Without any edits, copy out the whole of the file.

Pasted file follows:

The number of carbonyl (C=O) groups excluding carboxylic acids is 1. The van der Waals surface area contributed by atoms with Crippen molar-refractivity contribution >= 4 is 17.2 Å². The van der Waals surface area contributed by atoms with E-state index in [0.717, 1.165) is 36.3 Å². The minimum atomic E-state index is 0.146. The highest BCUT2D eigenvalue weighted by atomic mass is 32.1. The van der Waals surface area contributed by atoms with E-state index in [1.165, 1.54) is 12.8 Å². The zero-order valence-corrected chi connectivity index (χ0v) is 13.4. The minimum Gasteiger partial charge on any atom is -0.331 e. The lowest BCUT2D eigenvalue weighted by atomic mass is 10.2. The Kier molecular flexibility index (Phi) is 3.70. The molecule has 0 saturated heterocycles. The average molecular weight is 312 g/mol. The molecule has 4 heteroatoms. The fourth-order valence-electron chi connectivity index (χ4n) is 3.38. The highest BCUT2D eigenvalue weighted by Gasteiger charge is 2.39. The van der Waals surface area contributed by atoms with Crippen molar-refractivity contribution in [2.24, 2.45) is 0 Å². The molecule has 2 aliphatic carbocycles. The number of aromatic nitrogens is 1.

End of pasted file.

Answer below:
The number of carbonyl (C=O) groups excluding carboxylic acids is 1. The van der Waals surface area contributed by atoms with Crippen molar-refractivity contribution >= 4 is 17.2 Å². The van der Waals surface area contributed by atoms with E-state index in [0.717, 1.165) is 36.3 Å². The minimum atomic E-state index is 0.146. The highest BCUT2D eigenvalue weighted by atomic mass is 32.1. The van der Waals surface area contributed by atoms with E-state index in [1.165, 1.54) is 12.8 Å². The zero-order valence-corrected chi connectivity index (χ0v) is 13.4. The minimum Gasteiger partial charge on any atom is -0.331 e. The lowest BCUT2D eigenvalue weighted by atomic mass is 10.2. The Kier molecular flexibility index (Phi) is 3.70. The molecule has 0 saturated heterocycles. The average molecular weight is 312 g/mol. The molecule has 4 heteroatoms. The fourth-order valence-electron chi connectivity index (χ4n) is 3.38. The highest BCUT2D eigenvalue weighted by Gasteiger charge is 2.39. The van der Waals surface area contributed by atoms with Crippen molar-refractivity contribution in [2.24, 2.45) is 0 Å². The molecule has 2 aliphatic carbocycles. The number of aromatic nitrogens is 1.